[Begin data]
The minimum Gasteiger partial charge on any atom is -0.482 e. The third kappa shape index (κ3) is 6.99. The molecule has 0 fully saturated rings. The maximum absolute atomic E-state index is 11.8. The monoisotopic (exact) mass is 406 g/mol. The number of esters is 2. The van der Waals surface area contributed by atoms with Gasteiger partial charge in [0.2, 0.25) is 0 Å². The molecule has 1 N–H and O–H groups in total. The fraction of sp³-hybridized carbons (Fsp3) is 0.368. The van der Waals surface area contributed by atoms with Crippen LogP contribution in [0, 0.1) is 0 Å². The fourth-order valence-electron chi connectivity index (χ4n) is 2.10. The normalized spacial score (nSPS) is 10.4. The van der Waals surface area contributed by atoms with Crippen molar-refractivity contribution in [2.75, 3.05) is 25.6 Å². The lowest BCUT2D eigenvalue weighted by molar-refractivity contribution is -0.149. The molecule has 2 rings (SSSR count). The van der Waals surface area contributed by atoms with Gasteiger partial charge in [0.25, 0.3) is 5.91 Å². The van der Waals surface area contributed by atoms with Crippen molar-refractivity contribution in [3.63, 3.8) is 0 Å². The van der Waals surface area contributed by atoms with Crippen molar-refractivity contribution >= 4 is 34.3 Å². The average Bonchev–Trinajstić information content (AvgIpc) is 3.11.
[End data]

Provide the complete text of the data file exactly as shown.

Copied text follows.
The minimum Gasteiger partial charge on any atom is -0.482 e. The third kappa shape index (κ3) is 6.99. The molecule has 0 fully saturated rings. The maximum absolute atomic E-state index is 11.8. The monoisotopic (exact) mass is 406 g/mol. The number of esters is 2. The van der Waals surface area contributed by atoms with Gasteiger partial charge in [0.2, 0.25) is 0 Å². The molecule has 1 N–H and O–H groups in total. The fraction of sp³-hybridized carbons (Fsp3) is 0.368. The van der Waals surface area contributed by atoms with Crippen LogP contribution in [0, 0.1) is 0 Å². The fourth-order valence-electron chi connectivity index (χ4n) is 2.10. The normalized spacial score (nSPS) is 10.4. The van der Waals surface area contributed by atoms with Crippen molar-refractivity contribution in [2.75, 3.05) is 25.6 Å². The lowest BCUT2D eigenvalue weighted by molar-refractivity contribution is -0.149. The molecule has 2 rings (SSSR count). The van der Waals surface area contributed by atoms with Gasteiger partial charge in [0.25, 0.3) is 5.91 Å². The van der Waals surface area contributed by atoms with Crippen molar-refractivity contribution in [3.63, 3.8) is 0 Å². The van der Waals surface area contributed by atoms with Crippen molar-refractivity contribution >= 4 is 34.3 Å². The average Bonchev–Trinajstić information content (AvgIpc) is 3.11.